Should You Feed Your Horse Probiotics? Jury’s Still Out

by | 11.30.2016 | 7:00am

As medicine trends more than ever toward natural treatments, scientists are taking a closer look at the digestive system's impact on health, for humans and horses. The gut hosts an array of microbes that digest food to produce energy, vitamins, and other substances that benefit the body, while maintaining a balance between beneficial and harmful bacteria. This environment is called the microbiome.

Probiotics and prebiotics are mentioned often as a way to maintain a healthy microbiome. Probiotics are beneficial bacteria, and prebiotics are the “food” that nourishes these beneficial bacteria. Studies into the efficacy of probiotics in horses have returned variable results, with each study seeming to produce more questions than answers about this complex environment. Not only is the function of the microbiome different from species to species, but it also is highly individualized within members of a species. Moreover, certain probiotics appear to be more effective against particular conditions than others. In some situations, certain probiotics actually have been found to be detrimental.

“If there is efficacy, it is very dose-specific and the species of microbes you are putting in are very specific,” said Dr. Joe Pagan, founder and president of Kentucky Equine Research. “I get the impression that most of the commercially available products are not very specific.”

For this reason, Pagan does not advocate giving probiotics to a healthy horse or routinely administering them daily as a supplement. Rather, he believes they only should be used to address a specific issue, such as a horse whose microbiome has been compromised by antibiotics, and the species of microbe should be one that has shown efficacy in that particular situation.

“Giving a prebiotic every single day is a different matter,” he said. “Instead of feeding the live microbes to the horse, you're using nutrients that grow the beneficial microbes so they can outcompete the harmful microbes. Something as simple as beet pulp, I would consider a prebiotic.”

In a 2015 study at Texas A & M University, the late Dr. Josie Coverdale recognized two forms of prebiotics (fructooligosaccharides from barley and wheat and mannan-oligosaccharides from yeast) for their role in improving digestion and reducing disruption of the microbiome after an abrupt change in diet.

She concluded: “Potential use of prebiotics and probiotics to create greater stability in the equine microbiome impacts not only the digestibility of feed but also the health of the horse.”

But some studies of probiotics contradict each other.

Japanese researchers developed a product from Lactobacillus and bifidobacteria from the intestines of Thoroughbreds and then fed it to foals from birth to 20 weeks of age. They saw a 45 percent reduction in incidence of diarrhea between the treated group and the control group and a shorter duration in diarrhea that did occur.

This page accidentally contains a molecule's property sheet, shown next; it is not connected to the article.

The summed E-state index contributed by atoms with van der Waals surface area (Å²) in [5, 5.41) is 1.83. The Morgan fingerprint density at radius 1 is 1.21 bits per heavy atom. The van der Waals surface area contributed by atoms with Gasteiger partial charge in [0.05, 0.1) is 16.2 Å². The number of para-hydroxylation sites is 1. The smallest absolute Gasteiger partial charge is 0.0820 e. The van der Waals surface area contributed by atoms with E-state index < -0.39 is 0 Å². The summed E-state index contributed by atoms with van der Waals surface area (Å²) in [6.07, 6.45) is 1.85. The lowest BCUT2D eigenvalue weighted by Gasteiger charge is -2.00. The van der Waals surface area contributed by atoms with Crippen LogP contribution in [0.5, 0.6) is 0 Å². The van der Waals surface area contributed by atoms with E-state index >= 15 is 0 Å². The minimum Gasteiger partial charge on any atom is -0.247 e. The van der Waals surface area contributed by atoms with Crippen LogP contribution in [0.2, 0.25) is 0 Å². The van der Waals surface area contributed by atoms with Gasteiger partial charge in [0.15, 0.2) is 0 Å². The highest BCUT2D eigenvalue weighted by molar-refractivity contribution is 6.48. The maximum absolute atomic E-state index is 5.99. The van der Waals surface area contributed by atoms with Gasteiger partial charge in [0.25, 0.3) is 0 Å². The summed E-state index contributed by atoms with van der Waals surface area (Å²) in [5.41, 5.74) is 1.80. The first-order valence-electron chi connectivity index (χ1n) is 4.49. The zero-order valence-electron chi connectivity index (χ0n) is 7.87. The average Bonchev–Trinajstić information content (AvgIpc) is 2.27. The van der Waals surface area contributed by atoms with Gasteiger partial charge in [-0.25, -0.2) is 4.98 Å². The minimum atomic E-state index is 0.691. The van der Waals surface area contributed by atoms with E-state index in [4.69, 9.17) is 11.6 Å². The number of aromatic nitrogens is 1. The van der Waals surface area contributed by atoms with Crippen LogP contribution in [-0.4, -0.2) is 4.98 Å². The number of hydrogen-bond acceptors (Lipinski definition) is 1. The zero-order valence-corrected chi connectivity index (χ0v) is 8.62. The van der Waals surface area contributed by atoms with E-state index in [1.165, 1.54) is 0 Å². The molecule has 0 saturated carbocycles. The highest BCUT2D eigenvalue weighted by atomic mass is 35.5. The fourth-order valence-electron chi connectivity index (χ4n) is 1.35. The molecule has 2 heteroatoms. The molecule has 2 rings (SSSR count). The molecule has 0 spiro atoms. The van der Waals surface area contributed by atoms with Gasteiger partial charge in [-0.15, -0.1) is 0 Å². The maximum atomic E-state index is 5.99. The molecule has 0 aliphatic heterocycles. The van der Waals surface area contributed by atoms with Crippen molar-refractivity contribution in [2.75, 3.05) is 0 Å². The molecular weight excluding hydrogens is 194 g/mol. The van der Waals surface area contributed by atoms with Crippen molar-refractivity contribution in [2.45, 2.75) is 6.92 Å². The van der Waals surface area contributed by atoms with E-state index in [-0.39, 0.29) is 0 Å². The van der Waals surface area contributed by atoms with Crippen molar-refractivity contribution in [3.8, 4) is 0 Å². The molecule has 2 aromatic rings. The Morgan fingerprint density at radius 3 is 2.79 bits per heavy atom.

At Guelph University in Ontario, healthy foals were placed on an unidentified probiotic for three weeks after birth. The researchers found there was no benefit, and there actually were adverse effects. “Foals treated with probiotics were more likely to develop diarrhea requiring veterinary intervention,” their report read. “Foals 8-15 days old having the highest probability of developing diarrhea.”

Other studies of probiotic use to prevent sand colic, treat antimicrobial‐associated enterocolitis, and combat salmonella did not return convincing results because of too few horses in the study or too many variables that may have affected the outcome.

Further complicating the issue is the fact commercial probiotic products are subject only to quality standards set by the individual manufacturer. The company's reputation is the only guarantee what is listed on the label is contained in the product and those ingredients are of high quality. But even quality products can break down when stored in an environment hostile to the live microbes. Microbes may not survive in a product shipped in hot, humid weather by the time it reaches the consumer, either at the tack shop or delivered to the farm.

“Although probiotics have shown promise in the treatment of selected diseases in humans, the evidence that they can be used to control diseases in horses so far is weak,” concluded Dr. Scott Weese, internal medicine specialist at Guelph considered to be one of the foremost authorities in prebiotics/probiotics.

“The problem we have in the equine sector, when talking about probiotics, is that you have to start each sentence with 'theoretically' until we get really convincing data to warrant their continued use,” Pagan said. “It may be that there are instances where the routine chronic introduction of a specific probiotic may be beneficial, but more research is needed in horses.”

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